The grandeur of the Carnival’s exterior continues on the inside as well. The cabin of the top-spec Limousine trim we are driving here is swathed in Napa leather upholstery, soft-touch materials on the dashboard and the door pads as well. Step inside and the sense of spaciousness is instantly felt which is further exemplified by the massive windscreen and large window area. Owing to which, the visibility is phenomenal too. The dashboard isn’t exactly upright but is tilted for better usability and is well laid out. There are many usable storage places present all around the cabin as well including dual glovebox. Behind the leather-wrapped steering wheel, there are two analogue dials flanking a MID screen. On the centre console, you get an eight-inch touchscreen system which has a user interface similar to what you get in Hyundais rather than in the Seltos.
The front seats are large and offer a good amount of support all around. In the top-spec trim, the driver’s seat too is electrically adjustable and it also gets cooled ventilation but the front passenger seat misses out on both these functions. Talking about the seats, this is where the Carnival gets interesting. The Carnival can be had either in seven-, eight- or even a nine-seat configuration. Lower spec models get something called standup seats which fold upright allowing better ingress, while there’s something called ‘sinking seats’ which have got a clever mechanism that allows them to fold down flat on the floor. Then there are the Limousine’s VIP seats available only in a seven-seater configuration with special reclining and sliding adjustments along with leg extension.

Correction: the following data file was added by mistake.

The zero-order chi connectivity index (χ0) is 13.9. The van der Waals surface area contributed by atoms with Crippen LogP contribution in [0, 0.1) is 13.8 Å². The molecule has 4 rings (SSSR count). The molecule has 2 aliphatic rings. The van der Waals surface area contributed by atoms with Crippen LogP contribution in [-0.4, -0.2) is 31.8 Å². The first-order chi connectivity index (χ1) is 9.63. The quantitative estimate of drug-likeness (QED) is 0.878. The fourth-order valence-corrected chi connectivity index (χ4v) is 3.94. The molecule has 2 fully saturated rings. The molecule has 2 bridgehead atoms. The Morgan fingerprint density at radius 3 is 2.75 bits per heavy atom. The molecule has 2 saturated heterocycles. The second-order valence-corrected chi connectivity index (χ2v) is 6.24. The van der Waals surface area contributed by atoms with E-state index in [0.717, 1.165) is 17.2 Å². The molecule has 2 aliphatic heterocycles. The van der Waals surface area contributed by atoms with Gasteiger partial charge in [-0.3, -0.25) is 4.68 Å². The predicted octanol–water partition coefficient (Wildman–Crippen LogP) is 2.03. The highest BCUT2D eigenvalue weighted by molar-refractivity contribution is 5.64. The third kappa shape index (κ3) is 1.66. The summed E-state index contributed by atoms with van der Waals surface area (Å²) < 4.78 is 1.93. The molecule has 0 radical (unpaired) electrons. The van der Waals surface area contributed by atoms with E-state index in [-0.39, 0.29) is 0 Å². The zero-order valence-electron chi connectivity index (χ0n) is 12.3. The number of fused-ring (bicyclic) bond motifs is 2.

Thanks to the sliding doors, getting inside is easy but the ingress height makes it more of a hop-in. Similar to the front row, visibility in the second and third row is more than adequate thanks to the massive windows and light coloured materials used. There’s sufficient head and legroom too as the middle row seats have multiple adjustments while offering ample support and seem to be comfortable enough for cross country drives. The same cannot be said about the third-row as it’s a tight fit for three with no under-thigh support, but it isn’t a bad place to be in either. Those ‘sinking’ split seats can also be folded down for large and usable boot space.
The list of features in the Carnival includes – dual sunroof, three-zone climate control, smartphone connectivity with Harmon Kardon music system, auto headlamps and wipers, smart air-purifier, front and rear parking with rear-view camera, push-button start-stop, cruise control, electric windows and ORVM, powered tailgate, laptop charger along with rear-seat entertainment screens and Kia’s own UVO connected car features. In terms of safety, there are six airbags, ABS with ESC, hill assist, roll-over mitigation and cornering brake to name a few.